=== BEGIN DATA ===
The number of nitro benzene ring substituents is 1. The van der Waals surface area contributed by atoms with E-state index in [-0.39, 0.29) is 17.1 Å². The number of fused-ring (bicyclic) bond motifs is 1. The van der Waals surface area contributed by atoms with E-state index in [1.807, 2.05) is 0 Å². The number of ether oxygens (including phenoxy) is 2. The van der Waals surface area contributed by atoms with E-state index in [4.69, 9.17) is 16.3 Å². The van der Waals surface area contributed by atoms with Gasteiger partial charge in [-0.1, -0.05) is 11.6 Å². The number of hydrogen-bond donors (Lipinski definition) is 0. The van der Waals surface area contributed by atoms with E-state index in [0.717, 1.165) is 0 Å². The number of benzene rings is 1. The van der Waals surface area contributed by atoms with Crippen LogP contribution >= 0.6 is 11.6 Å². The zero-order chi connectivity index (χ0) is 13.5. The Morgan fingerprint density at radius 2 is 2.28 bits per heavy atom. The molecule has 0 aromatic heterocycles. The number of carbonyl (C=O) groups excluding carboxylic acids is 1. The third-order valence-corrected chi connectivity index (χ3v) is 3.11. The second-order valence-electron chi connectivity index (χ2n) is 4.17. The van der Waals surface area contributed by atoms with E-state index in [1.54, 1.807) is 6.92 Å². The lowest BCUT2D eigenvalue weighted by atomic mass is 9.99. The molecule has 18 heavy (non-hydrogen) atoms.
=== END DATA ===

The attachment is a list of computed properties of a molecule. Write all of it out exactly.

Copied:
The number of nitro benzene ring substituents is 1. The van der Waals surface area contributed by atoms with E-state index in [-0.39, 0.29) is 17.1 Å². The number of fused-ring (bicyclic) bond motifs is 1. The van der Waals surface area contributed by atoms with E-state index in [1.807, 2.05) is 0 Å². The number of ether oxygens (including phenoxy) is 2. The van der Waals surface area contributed by atoms with E-state index in [4.69, 9.17) is 16.3 Å². The van der Waals surface area contributed by atoms with Gasteiger partial charge in [-0.1, -0.05) is 11.6 Å². The number of hydrogen-bond donors (Lipinski definition) is 0. The van der Waals surface area contributed by atoms with E-state index in [0.717, 1.165) is 0 Å². The number of benzene rings is 1. The van der Waals surface area contributed by atoms with Crippen LogP contribution >= 0.6 is 11.6 Å². The zero-order chi connectivity index (χ0) is 13.5. The Morgan fingerprint density at radius 2 is 2.28 bits per heavy atom. The molecule has 0 aromatic heterocycles. The number of carbonyl (C=O) groups excluding carboxylic acids is 1. The third-order valence-corrected chi connectivity index (χ3v) is 3.11. The second-order valence-electron chi connectivity index (χ2n) is 4.17. The van der Waals surface area contributed by atoms with E-state index in [1.54, 1.807) is 6.92 Å². The lowest BCUT2D eigenvalue weighted by atomic mass is 9.99. The molecule has 18 heavy (non-hydrogen) atoms.